If you were a kidgrowing up in the Vancouver area in the early 1980s, chances are Richard Brodeur was your sports hero. There was even a song about ‘King Richard’ that came out during the Canucks’ unlikely run to the Stanley Cup final in 1982. (Seriously, check it out on YouTube.)
Brodeur was born in Longueuil, Que., and grew up in nearby Montreal. “I was just like any other kid in Quebec,” he said. “You’re French-Canadian and you look at the mighty Montreal Canadiens and you aspired to be them. You were Maurice Richard and Jean Beliveau on the pond.”
Brodeur came from a big family of five brothers and two sisters who were all into sports. His parents didn’t have to worry about constantly keeping track of where their kids were because they were always playing hockey outside on the frozen pond.
Playing his major junior with the QMJHL’s Cornwall Royals, Brodeur won a Memorial Cup in 1972 and claimed the first Stafford Smythe Memorial Trophy as tournament MVP for his heroics in a thrilling 2-1 victory in the final over the OHL’s Peterborough Petes.
Brodeur was drafted in the seventh round of 1972 by the New York Islanders but chose to play instead in the WHA with the Quebec Nordiques. The big-money lure of the WHA is what made him sign with the rival league, but playing professional hockey in his home province was also a dream come true for Brodeur. He spent seven seasons with the Nordiques. In 1975-76, he won 44 out of 69 games for his club, and the following year he helped Quebec win the Avco Cup.
After the WHA closed up shop following 1978-79, Quebec, along with Winnipeg, Edmonton and Hartford, joined the NHL. Brodeur never got to play in the NHL with Quebec as he was soon traded to the powerhouse Islanders. Unfortunately for Brodeur, he was third on the depth chart behind Billy Smith and ‘Chico’ Resch, and because of that, he only saw action in two NHL games in 1979-80. The majority of that season was spent with the Indianapolis Checkers of the CHL while the Islanders went on to win their first of four consecutive Stanley Cups.
Brodeur was given his chance in the NHL when the Islanders dealt him to the lowly Canucks. Despite playing seven seasons in the WHA prior to joining the Canucks in 1980, Brodeur was a relative unknown when he landed in Vancouver for training camp.
He was 28 when he came in compete with 23-year-old Glen Hanlon, who was struggling as a third-year NHLer but was beloved in Vancouver. An old story that longtime Canuck Stan Smyl likes to tell is from Brodeur’s first game with Vancouver. Smyl recalls being flabbergasted as to how bad Brodeur looked in pre-game warmup because he couldn’t stop anything. It was the first time Smyl was seeing Brodeur on the ice, and he couldn’t believe his team had acquired him. It turns out Brodeur had a theory of just surviving in practice. He would move as little as possible and didn’t want to try to make a save, unless it was in a game scenario. When the game started, Brodeur looked like a pro and turned away 38 shots in a 5-2 win over Philadelphia.
It wasn’t long before Brodeur had taken the starting job from Hanlon for good and led the franchise to new heights. Brodeur’s career peak came in the 1982 playoffs. That’s where the legend of ‘King Richard’ was born. After sweeping the Calgary Flames in Round 1, Brodeur carried his club to a five-game series win over the Los Angeles Kings to reach the conference final against Chicago Black Hawks.
It was more of the same from Brodeur as they quickly dispatched the Hawks in five games to advance to the franchise’s first Cup final. It was not meant to be, however, as the Canucks ran into an Islanders team in the middle of their dynasty years and were promptly swept in four games. Despite the disappointment of losing in the final, the legend of ‘King Richard’ continues to live on.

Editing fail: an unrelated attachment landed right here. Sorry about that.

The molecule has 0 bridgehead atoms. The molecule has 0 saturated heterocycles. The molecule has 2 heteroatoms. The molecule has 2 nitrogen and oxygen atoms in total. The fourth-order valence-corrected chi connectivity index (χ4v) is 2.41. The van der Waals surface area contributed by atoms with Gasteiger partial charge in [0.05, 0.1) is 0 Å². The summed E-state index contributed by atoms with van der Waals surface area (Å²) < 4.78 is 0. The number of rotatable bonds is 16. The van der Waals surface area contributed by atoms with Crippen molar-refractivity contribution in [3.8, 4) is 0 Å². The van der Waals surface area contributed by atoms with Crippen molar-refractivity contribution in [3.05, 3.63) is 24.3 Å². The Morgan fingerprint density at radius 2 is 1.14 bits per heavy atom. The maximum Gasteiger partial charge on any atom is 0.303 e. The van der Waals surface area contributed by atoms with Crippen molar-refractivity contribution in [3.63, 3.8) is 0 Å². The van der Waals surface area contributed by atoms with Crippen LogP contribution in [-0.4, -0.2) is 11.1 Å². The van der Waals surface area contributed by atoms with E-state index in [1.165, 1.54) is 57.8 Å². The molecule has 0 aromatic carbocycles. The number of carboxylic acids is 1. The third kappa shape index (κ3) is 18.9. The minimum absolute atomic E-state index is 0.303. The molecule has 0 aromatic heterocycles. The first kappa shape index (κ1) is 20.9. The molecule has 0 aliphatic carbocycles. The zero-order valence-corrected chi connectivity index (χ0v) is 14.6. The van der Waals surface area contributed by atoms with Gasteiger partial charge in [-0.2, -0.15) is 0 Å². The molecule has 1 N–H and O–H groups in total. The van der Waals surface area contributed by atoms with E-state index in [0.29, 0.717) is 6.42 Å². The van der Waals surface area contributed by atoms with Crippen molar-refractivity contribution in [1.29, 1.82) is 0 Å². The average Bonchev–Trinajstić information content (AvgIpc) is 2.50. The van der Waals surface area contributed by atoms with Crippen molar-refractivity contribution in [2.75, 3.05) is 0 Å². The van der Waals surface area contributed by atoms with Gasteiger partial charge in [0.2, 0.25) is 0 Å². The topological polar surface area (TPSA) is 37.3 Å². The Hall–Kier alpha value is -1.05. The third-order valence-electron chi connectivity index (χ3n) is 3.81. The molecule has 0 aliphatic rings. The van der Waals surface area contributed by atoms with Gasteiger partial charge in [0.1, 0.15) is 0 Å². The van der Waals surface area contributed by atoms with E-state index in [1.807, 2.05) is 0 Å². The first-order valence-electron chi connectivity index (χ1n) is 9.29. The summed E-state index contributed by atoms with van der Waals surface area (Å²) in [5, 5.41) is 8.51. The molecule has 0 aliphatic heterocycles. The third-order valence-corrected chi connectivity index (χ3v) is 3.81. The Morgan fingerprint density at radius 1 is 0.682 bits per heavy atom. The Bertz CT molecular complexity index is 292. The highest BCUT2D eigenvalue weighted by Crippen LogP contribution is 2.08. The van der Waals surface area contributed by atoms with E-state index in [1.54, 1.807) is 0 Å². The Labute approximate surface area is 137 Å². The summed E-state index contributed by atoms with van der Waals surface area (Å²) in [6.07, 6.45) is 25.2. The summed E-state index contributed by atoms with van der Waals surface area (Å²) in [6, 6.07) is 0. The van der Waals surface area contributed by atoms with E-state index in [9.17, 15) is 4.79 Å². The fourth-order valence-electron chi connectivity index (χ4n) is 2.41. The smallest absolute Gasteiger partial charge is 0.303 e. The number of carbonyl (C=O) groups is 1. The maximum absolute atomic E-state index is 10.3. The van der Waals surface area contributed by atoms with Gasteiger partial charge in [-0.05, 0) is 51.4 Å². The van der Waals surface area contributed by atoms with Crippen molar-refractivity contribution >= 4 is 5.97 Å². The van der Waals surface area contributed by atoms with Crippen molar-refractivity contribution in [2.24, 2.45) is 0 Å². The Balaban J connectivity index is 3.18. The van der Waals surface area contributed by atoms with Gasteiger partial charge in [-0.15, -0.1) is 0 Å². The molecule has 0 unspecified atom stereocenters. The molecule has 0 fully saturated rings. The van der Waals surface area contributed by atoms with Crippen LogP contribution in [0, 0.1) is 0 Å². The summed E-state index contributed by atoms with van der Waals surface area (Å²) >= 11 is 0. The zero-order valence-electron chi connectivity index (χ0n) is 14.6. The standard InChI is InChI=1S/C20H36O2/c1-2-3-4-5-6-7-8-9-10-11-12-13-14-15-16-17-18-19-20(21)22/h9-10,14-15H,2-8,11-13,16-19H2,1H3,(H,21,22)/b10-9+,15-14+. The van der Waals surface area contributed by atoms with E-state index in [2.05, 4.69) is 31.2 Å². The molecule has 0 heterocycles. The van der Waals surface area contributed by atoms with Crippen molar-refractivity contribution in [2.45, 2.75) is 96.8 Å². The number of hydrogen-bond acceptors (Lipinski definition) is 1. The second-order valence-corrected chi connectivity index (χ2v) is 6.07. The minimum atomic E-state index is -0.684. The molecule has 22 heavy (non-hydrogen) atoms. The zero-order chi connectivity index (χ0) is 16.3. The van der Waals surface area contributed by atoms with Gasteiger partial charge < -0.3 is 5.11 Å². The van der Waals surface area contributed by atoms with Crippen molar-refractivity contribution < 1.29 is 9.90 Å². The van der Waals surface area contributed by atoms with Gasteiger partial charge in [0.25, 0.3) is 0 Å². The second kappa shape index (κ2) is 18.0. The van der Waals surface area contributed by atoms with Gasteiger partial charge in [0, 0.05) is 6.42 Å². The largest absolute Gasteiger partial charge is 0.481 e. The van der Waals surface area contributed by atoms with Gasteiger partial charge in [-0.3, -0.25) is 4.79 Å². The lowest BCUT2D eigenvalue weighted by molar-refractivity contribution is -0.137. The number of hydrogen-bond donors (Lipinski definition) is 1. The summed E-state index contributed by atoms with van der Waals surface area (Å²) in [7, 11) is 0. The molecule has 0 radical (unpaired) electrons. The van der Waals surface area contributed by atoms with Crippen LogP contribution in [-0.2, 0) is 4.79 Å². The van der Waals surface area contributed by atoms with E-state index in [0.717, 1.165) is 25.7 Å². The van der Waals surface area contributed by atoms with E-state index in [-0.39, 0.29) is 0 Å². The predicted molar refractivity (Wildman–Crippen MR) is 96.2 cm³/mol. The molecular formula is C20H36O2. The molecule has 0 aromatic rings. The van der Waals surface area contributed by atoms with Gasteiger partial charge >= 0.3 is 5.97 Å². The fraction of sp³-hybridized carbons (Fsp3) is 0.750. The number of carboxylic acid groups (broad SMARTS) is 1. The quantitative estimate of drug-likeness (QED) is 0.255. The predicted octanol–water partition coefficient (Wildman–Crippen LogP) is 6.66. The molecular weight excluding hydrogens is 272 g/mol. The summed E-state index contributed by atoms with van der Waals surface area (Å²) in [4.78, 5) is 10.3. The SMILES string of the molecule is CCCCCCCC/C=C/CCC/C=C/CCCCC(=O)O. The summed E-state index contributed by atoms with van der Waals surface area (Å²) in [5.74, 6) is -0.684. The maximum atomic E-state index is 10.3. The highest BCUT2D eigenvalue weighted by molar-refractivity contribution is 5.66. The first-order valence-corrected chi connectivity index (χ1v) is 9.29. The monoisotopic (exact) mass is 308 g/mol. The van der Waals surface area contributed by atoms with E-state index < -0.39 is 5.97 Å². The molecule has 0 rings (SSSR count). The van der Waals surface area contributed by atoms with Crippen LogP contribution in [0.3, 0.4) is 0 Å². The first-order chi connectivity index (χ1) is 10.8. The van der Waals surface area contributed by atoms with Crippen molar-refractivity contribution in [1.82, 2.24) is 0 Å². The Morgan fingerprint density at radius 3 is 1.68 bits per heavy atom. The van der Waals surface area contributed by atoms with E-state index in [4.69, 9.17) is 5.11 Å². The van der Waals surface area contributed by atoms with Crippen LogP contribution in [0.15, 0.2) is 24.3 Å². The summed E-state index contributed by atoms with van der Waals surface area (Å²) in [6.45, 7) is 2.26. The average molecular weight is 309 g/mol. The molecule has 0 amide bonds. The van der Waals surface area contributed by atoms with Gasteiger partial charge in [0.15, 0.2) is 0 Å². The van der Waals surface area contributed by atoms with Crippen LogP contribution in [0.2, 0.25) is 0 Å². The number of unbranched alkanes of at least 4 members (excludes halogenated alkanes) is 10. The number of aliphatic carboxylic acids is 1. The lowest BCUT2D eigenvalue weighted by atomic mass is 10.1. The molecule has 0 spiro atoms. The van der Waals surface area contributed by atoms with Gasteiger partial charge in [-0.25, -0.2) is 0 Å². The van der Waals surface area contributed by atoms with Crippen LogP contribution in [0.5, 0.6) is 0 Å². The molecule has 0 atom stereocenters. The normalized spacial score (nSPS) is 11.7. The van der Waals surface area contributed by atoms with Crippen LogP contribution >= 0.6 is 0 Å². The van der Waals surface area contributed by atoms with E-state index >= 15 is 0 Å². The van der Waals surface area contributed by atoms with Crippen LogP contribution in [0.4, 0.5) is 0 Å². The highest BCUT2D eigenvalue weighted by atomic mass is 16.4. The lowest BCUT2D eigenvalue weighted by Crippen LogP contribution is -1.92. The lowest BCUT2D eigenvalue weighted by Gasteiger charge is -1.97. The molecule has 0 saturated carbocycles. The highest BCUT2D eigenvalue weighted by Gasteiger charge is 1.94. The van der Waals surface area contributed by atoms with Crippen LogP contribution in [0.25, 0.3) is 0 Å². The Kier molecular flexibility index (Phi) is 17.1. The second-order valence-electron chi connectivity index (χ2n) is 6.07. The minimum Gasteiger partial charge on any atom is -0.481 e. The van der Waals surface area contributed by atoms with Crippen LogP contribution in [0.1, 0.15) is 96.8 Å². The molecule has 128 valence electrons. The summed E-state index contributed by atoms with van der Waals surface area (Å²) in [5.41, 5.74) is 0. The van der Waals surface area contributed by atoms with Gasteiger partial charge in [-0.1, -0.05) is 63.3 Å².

Standing barely 5-foot-7, Brodeur had to constantly put up with the critics saying he was too small to make it in hockey. “Every year I had to prove myself,” he said. “Even in 1982 after making the Cup final, you had guys coming in wanting to take your job.”
Brodeur ended up spending eight seasons with the Canucks and later ended his NHL career with the Hartford Whalers, retiring after 1987-88. He finished with a 131-175-62 record in 385 NHL contests. He also accumulated a 165-114-12 record in 305 WHA games.
After leaving the game, Richard returned to Quebec where he was a territory manager for the Labatt Brewing Company for seven years. He moved back to Vancouver in 1997 and worked in the hotel management business for a number of years. Currently, the 66-year-old Brodeur lives in North Vancouver where he’s an accomplished painter of all things. He paints four to eight hours a day and is a full-fledged artist at the Birthplace of B.C. Gallery in Fort Langley. “Painting has always been a passion of mine,” Brodeur said. “When I was playing with the Canucks I was painting at home and brought a sketch pad with me on the road. But it’s not something I mentioned to my teammates. You’re always considered a flake as a goalie anyway, and then if you walk into the dressing room and tell them you’re an artist, they are going to laugh.
“I had two passions in my life. One was playing hockey and the other one my art. And I am a lucky guy because I have been able to do both.”
Born: Sept. 15, 1952, Longueuil, Que.
NHL Career: 1980-88
Teams: NYI, Van, Hfd
Stats: 131-175-62, 3.86 GAA, .872 SP, 6 SO
DID YOU KNOW?
Brodeur was the last active NHL player from the WHA’s inaugural season of 1972-73, and he was the last to have played in all seven seasons of the WHA’s existence (1972-79). Later on, he was named to the 1983 NHL All-Star Game, but he had to miss it due to an ear injury sustained just three days before the mid-season classic. A not-so-fun fact about Brodeur (for him, anyway): no goalie was scored on more often by Wayne Gretzky, who beat ‘King Richard’ 29 times.